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There was plenty of powerful evidence presented during Day 4 of the House select committee hearings on Jan. 6, showing how President Trump and his allies coerced, bullied and schemed at the state level to overturn the results of the 2020 election. Using the same formula that has made much of the previous hearings must-see TV, the committee on Tuesday again wove a narrative culled from its 10-month investigation.
But between all the bombshells, something else remarkable emerged from the smoke: the sight of Republicans and Democrats treating one another with civility and respect on a public stage, no matter the radioactive material that brought them together.
Rep. Adam B. Schiff (D-Burbank) questioned Arizona House Speaker Rusty Bowers, a Republican, about the pressure he was under from Trump and lawyer Rudolph W. Giuliani to help them put a thumb on the scale for the former president. Schiff and Bowers addressed one another respectfully. They allowed one another to finish their thoughts. And above all, they were working toward the same goal: debunking dangerous lies and schemes to protect the future of American democracy.
Bowers testified for about 40 minutes, recounting how he was pressured to challenge the election results: “I will not break my oath of office,” he told Giuliani. He came off as a reliable and genuine witness whose potent testimony included straightforward statements about the seriousness of his position in the face of corruption and the emotional hardship his family faced after Trump and his allies applied public pressure. He said followers of the president camped outside his home and drove by in video-paneled trucks, with bullhorns, declaring him to be a pedophile. He spoke of an armed man who argued with his neighbor and the distress experienced by his gravely ill daughter due to the harassment.
Like Bowers, nearly every witness who has given testimony about Trump’s role in the Jan. 6 insurrection has been a Republican or avowed conservative. And they have regularly been questioned by Democrats, who have a 7-2 majority on the committee. In a hyper-partisan political environment, the faint glimmers of bipartisanship on display — with Democrats and Republicans managing to work together, under duress, without bringing the building down — are one of the hearings' biggest revelations of all.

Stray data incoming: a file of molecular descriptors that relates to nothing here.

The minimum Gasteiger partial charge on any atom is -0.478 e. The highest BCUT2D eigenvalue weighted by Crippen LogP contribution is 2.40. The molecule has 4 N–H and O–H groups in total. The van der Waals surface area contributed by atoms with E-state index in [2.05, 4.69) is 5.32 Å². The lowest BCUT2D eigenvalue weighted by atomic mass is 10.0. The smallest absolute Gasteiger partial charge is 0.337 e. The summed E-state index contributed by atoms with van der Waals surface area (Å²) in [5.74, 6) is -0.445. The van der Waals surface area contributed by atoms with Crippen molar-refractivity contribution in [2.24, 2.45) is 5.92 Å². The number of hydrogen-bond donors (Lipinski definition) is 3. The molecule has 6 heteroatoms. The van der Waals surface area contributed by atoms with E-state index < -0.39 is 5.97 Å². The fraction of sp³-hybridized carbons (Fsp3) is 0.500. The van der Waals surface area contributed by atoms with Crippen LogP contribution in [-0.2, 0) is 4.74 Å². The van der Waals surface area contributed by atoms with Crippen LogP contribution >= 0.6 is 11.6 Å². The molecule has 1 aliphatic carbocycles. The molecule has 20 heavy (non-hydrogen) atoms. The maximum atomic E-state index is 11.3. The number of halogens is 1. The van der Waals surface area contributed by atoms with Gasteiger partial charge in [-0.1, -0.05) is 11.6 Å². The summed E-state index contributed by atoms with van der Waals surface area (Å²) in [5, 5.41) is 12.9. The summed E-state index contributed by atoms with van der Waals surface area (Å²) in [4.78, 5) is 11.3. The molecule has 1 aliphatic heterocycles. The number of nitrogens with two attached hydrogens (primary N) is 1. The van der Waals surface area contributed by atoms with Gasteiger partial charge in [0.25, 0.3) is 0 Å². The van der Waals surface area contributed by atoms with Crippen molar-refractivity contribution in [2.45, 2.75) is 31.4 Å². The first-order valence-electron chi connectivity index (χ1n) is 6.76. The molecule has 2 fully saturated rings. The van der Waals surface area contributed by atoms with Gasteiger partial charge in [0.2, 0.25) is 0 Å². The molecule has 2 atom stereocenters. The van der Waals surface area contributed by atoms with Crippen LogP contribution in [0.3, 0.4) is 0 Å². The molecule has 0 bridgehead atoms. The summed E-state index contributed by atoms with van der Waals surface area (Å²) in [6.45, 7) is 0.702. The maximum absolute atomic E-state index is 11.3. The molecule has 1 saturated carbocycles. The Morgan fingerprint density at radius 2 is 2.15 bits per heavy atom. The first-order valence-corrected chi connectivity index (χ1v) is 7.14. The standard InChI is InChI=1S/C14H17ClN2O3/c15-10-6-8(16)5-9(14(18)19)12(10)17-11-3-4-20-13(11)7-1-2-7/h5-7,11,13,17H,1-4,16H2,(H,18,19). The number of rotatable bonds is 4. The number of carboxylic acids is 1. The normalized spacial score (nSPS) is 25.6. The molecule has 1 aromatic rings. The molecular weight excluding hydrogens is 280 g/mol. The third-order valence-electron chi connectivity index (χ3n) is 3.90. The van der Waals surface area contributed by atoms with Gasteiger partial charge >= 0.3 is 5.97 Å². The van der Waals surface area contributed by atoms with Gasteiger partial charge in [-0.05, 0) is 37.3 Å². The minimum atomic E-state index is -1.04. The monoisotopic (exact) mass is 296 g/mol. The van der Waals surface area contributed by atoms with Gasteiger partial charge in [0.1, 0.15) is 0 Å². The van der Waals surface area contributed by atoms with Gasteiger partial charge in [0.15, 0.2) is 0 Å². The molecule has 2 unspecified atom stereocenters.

When was the last time you can remember the two parties sitting anywhere in Washington, D.C., together, and engaging in calm, controlled, professional discourse? As viewers grow accustomed to the rhythm of the proceedings, this courteousness and mutual respect between red- and blue-state officials remains refreshing to see, even if the snippets from depositions of former Atty. Gen. William Barr, Ivanka Trump and others tell a tale of putting party, and power, over country..
It appears the livestreams, news coverage and memes coming out of the hearings are having an impact, too: An ABC News/Ipos survey published on Sunday found that 58% of respondents believe that Trump should be charged with a crime for his role in the Jan. 6 attack, up from 52% in an earlier ABC/Washington Post poll this year.
One reason the hearings haven’t devolved into a prime opportunity to humiliate the opponent may be the fact that House Minority Leader Kevin McCarthy (R-Bakersfield) already withdrew all of his appointees to the committee after House Speaker Nancy Pelosi (D-San Francisco) rejected Reps. Jim Jordan (R-Ohio) and Jim Banks (R-Ind.), both of whom had spread disinformation related to the 2020 election result. So there are no Trump apologists on the panel, just two Republicans of conviction and courage: Vice Chair Liz Cheney of Wyoming and Rep. Adam Kinzinger of Illinois, both victims of the very sort of harassment that witness after witness attested to Tuesday.
“What was it like to compete with a president who had the biggest bully pulpit in the world?” Schiff asked Georgia election official Gabriel Sterling, who is known for his late 2020 news conference pleading with Trump to "stop inspiring people to commit potential acts of violence. Someone is going to get hurt, someone's going to get shot, someone's going to get killed," he had said. Trying to counter the misinformation, Sterling testified Tuesday, “was like a shovel trying to empty the ocean.” Testimony also came from his boss, Georgia Secretary of State Brad Raffensperger, whom Trump famously asked in a recorded phone call to “find” enough votes to overturn Joe Biden’s victory.
Fulton County election worker Wandrea ArShaye “Shaye” Moss and her mother, Ruby Freeman, were publicly accused by Trump and his cohorts of participating in a ballot fraud operation. Except the nefarious USB stick that Giuliani claimed was passed between mother and daughter was in fact a ginger mint. They too were harassed by Trump apologists. Moss teared up on the stand when she testified that her life has been “affected in major ways, every way, all because of lies.”
“There is nowhere I feel safe. Nowhere," Freeman said in a video deposition, in which she described herself as "a small business owner, a mother, a proud American citizen."
"Do you know how it feels to have the president of the United States target you?” she said.
Schiff gave Freeman the last word on video before apologizing to her and Moss for their ordeal. In his closing remarks about the importance of defending democracy, he quoted George Washington and only one modern-day president: a Republican. He said Ronald Reagan was right when he described America’s peaceful transfer of power “as a kind of miracle in the eyes of the world.”
The bipartisanship of the Jan. 6 hearings has felt like a miracle in its own right.
This story originally appeared in Los Angeles Times.